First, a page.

Wednesday, January 25, 2012

Japan 'had Tokyo evacuation plan'

Daily Telegraph

JAPAN feared that tens of millions would be evacuated in a secret worst-case scenario report after Fukushima. 
The Japanese government's worst-case scenario at the height of the nuclear crisis last year warned that tens of millions of people, including Tokyo residents, might need to leave their homes, according to a report obtained by The Associated Press. But fearing widespread panic, officials kept the report secret.

The recent emergence of the 15-page internal document may add to complaints in Japan that the government withheld too much information about the world's worst nuclear accident since Chernobyl.
It also casts doubt about whether the government was sufficiently prepared to cope with what could have been an evacuation of unprecedented scale.

The report was submitted to then-Prime Minister Naoto Kan and his top advisers on March 25, two weeks after the earthquake and tsunami devastated the Fukushima Dai-ichi nuclear power plant, causing three reactors to melt down and generating hydrogen explosions that blew away protective structures.
Workers ultimately were able to bring the reactors under control, but at the time, it was unclear whether emergency measures would succeed.

Mr Kan commissioned the report, compiled by the Japan Atomic Energy Commission, to examine what options the government had if those efforts failed.

Authorities evacuated 59,000 residents within 20 kilometres of the Fukushima plant, and thousands more were evacuated from other towns later. The report said there was a chance far larger evacuations could be needed.

The report looked at several ways the crisis could escalate - explosions inside the reactors, complete meltdowns, and the structural failure of cooling pools used for spent nuclear fuel.

It said that each contingency was possible at the time it was written, and could force all workers to flee the vicinity, meaning the situation at the plant would unfold on its own, unmitigated.

Using matter-of-fact language, diagrams and charts, the report said that if meltdowns spiral out of control, radiation levels could soar.

In that case, it said evacuation orders should be issued for residents within a 170-kilometre radius of the plant and "voluntary" evacuations should be offered for everyone living within 250 kilometres.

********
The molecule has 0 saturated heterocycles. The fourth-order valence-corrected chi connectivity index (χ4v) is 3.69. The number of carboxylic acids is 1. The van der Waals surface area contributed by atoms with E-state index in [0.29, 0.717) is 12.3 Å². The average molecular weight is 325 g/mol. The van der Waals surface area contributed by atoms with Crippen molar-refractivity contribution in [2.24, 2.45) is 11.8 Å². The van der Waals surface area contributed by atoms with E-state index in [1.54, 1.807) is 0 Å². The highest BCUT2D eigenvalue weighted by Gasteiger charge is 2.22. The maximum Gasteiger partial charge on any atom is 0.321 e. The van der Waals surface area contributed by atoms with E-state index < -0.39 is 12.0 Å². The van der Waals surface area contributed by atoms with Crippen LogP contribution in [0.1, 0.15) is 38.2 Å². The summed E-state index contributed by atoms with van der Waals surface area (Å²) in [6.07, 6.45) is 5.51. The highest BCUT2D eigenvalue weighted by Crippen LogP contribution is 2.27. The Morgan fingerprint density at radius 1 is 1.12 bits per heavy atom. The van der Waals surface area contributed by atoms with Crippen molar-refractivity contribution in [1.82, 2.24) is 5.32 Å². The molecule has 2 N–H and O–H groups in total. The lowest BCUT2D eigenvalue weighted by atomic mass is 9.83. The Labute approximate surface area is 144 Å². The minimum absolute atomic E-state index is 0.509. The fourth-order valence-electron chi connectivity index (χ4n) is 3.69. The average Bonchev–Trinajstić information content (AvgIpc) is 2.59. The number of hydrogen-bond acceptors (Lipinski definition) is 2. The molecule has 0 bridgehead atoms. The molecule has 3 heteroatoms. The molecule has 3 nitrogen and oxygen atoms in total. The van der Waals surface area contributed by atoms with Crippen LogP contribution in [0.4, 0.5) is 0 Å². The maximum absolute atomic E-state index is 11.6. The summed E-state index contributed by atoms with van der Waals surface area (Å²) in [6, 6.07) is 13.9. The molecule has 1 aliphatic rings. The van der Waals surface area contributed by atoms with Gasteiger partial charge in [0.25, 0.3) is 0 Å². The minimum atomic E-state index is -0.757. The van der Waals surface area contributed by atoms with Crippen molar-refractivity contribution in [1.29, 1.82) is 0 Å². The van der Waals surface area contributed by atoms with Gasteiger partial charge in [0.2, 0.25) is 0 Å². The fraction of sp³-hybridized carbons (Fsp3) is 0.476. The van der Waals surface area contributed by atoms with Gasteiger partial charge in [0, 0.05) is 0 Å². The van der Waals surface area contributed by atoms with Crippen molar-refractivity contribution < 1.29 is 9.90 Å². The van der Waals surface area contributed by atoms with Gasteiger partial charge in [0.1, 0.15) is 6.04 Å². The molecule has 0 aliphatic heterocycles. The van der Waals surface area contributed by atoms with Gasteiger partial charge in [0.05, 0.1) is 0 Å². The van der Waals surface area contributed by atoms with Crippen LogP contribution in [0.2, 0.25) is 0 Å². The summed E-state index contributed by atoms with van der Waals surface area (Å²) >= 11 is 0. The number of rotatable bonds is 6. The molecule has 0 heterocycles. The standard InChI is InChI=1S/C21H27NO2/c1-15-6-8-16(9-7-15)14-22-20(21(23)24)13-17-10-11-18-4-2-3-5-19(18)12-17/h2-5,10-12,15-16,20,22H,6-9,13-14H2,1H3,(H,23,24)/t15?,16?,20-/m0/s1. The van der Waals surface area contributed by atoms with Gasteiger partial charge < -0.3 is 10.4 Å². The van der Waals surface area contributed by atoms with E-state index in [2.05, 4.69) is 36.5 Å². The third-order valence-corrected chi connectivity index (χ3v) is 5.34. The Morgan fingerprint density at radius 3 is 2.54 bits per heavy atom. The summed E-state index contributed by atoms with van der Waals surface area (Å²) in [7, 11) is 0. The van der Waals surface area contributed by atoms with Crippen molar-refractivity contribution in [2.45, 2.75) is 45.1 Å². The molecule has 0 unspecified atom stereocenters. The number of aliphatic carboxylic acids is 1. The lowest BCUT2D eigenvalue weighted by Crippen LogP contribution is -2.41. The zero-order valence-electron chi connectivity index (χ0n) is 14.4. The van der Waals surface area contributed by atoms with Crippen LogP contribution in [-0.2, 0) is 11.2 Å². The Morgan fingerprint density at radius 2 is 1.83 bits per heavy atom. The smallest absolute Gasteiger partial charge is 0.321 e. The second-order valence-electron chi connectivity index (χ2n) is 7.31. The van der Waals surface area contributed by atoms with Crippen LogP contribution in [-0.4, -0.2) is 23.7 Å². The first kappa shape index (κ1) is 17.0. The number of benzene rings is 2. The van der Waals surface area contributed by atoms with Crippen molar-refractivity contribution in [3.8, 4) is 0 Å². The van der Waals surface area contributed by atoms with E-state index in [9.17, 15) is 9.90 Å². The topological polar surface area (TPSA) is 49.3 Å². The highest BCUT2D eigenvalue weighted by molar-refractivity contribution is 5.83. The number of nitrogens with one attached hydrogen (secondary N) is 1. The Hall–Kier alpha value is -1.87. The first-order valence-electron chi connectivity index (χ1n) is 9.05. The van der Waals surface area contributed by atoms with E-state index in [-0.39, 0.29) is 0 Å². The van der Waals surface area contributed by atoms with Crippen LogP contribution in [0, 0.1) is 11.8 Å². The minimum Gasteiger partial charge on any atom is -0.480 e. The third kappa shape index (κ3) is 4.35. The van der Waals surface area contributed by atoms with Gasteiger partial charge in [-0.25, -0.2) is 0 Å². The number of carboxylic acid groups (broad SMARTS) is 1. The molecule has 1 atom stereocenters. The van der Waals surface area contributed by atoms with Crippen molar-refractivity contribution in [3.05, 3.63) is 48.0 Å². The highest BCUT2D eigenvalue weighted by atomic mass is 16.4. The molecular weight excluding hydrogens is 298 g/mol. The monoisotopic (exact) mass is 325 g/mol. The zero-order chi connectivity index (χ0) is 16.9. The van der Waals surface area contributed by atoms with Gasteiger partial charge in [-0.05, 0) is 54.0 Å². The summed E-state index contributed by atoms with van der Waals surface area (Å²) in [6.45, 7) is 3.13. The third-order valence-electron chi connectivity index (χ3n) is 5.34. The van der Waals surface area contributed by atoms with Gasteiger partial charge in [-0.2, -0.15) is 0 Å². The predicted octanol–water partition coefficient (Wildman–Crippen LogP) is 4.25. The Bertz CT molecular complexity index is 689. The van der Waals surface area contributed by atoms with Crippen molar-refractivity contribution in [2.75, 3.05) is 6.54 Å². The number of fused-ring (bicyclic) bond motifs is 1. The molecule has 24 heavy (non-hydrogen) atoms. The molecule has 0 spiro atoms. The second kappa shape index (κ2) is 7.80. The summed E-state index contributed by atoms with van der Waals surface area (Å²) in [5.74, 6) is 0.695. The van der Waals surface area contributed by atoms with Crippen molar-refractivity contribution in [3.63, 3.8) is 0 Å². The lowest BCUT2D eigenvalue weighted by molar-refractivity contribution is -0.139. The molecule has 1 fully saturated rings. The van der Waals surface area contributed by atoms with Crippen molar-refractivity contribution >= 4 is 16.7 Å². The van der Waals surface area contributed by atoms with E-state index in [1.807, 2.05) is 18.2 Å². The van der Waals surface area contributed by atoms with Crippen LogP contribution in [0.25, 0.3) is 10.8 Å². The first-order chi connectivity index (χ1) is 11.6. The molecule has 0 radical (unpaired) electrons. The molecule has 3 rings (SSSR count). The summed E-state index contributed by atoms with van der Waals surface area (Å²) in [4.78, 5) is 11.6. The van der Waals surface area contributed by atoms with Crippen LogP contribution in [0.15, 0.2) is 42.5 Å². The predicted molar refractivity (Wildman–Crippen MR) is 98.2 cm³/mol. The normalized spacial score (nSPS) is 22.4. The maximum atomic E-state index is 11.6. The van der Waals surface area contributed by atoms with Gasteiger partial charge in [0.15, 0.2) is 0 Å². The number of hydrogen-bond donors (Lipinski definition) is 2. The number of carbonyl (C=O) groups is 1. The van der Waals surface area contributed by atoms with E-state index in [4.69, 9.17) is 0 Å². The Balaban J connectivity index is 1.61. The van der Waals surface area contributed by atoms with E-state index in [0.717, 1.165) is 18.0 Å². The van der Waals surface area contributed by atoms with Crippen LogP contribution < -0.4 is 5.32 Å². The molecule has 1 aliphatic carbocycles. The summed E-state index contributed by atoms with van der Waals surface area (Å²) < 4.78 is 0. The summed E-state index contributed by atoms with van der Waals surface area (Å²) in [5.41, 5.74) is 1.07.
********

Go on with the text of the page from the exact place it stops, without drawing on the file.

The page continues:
That area that would have included Tokyo and its suburbs, with a population of 35 million people, and other major cities such as Sendai, with a million people, and Fukushima city with 290,000 people.
The report further warned that contaminated areas might not be safe for "several decades."

"We cannot rule out further developments that may lead to an unpredictable situation at Fukushima Dai-ichi nuclear plant, where there has been an accident, and this report outlines a summary of that unpredictable situation," says the document, written by Shunsuke Kondo, head of the commission, which oversees nuclear policy.

After Mr Kan received the report, he and other Japanese officials publicly insisted that there was no need to prepare for wider-scale evacuations.

The government continues to refuse to make the document public. The AP obtained it yesterday through a government source, who insisted on anonymity because the document was still categorised as internal.

Goshi Hosono, the Cabinet minister in charge of the nuclear crisis, implicitly acknowledged the document's existence earlier this month, but said the government had felt no need to make it public.
"It was a scenario based on hypothesis, and even in the event of such a development, we were told that residents would have enough time to evacuate," said Mr Hosono.

"We were concerned about the possibility of causing excessive and unnecessary worry if we went ahead and made it public," he said.

"That's why we decided not to disclose it."

A Japanese government nuclear policy official, Masato Nakamura, said yesterday that he stood behind Mr Hosono's decisions on the document.

"It was all his decisions," he said. "We do not disclose all administrative documents."

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